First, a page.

Understanding Herd Immunity and Rising Covid Cases in India

Synopsis: Herd Immunity can’t be attained solely by a rise in Covid-19 positive people. It is also dependent on the absolute number of susceptible individuals and the rate of transmission of the virus.

  • The data from various serological surveys in metro cities shows high immunity levels in the metro cities. As per them, Covid-19 had touched: 
    • 56% of population in Delhi by January 2021.
    • 75% in some slums in Mumbai in November 2020.
    • About 30% in Bengaluru in November 2020.
  • This indicates attainment of herd immunity but still, the Covid-19 cases are rising.
What is Herd immunity?
  • It is a stage of an epidemic in which some members of a population group remain protected from infection. 
  • This happens as the majority of those around them have already developed immunity either through vaccination or prior infection.
What is a Serological Survey?
  • It is a blood test that seeks to assess the prevalence of disease in a population by detecting the presence of specific antibodies against the virus.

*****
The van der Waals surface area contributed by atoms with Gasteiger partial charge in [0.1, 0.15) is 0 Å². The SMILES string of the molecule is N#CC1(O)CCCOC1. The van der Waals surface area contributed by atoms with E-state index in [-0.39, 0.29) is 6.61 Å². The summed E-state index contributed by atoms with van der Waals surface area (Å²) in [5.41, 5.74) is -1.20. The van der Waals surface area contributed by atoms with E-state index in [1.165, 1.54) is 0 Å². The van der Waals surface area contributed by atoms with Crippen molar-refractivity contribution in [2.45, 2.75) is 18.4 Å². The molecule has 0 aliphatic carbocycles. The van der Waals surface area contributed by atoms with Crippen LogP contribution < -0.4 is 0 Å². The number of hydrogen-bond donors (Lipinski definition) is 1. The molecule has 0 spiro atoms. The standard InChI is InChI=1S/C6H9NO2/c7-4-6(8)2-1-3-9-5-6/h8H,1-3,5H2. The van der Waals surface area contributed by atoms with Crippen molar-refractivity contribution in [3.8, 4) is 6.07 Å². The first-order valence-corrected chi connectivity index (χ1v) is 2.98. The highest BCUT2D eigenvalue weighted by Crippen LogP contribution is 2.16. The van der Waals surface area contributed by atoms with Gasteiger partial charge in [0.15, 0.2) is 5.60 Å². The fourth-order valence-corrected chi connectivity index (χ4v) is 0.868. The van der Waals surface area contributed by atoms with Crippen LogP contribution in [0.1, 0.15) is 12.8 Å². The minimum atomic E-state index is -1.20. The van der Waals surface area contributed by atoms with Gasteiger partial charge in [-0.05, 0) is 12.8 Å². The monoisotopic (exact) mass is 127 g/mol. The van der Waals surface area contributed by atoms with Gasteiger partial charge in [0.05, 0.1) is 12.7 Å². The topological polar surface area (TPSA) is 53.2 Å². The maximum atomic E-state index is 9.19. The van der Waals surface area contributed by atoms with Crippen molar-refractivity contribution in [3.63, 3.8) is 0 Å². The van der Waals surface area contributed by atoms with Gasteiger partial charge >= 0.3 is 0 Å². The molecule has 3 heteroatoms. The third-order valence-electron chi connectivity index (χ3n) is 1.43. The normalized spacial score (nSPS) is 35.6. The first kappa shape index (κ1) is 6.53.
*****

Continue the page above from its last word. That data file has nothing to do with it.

• The test only indicates past infections (which triggered an immune response) and is not used to detect active infections.
Understanding the current spread: –
  • The number of daily cases depends on 3 factors: 
    • Number of infectious people in the population (those who have developed immunity)
    • Number of susceptible individuals (those who are not infected)
    • Rate of transmission of the virus – It depends on the nature of the virus and the extent of contact between individuals.
  • As per experts, the cases are rising due to:
    • Increased interaction and contact among the population since February 2021. This increased the virus in circulation and led to increased cases in the susceptible population.
    • The high absolute number of Susceptible population among which the virus is circulating. For instance, in this second wave, the affluent class and youth are getting more infected who were less targeted in the first wave.
  • Therefore, solely relying on the first factor to check the virus spread will not yield rational results. 
Future Trajectory:
  • Firstly, a decline would be observed if it is proved that the virus (even the new strain) is infecting the susceptible population more.
  • Secondly, a greater surge could occur if the new strain is again infecting the previously infected individuals. This scenario would also question the efficacy of our vaccines in fighting the virus. Source: Indian Express
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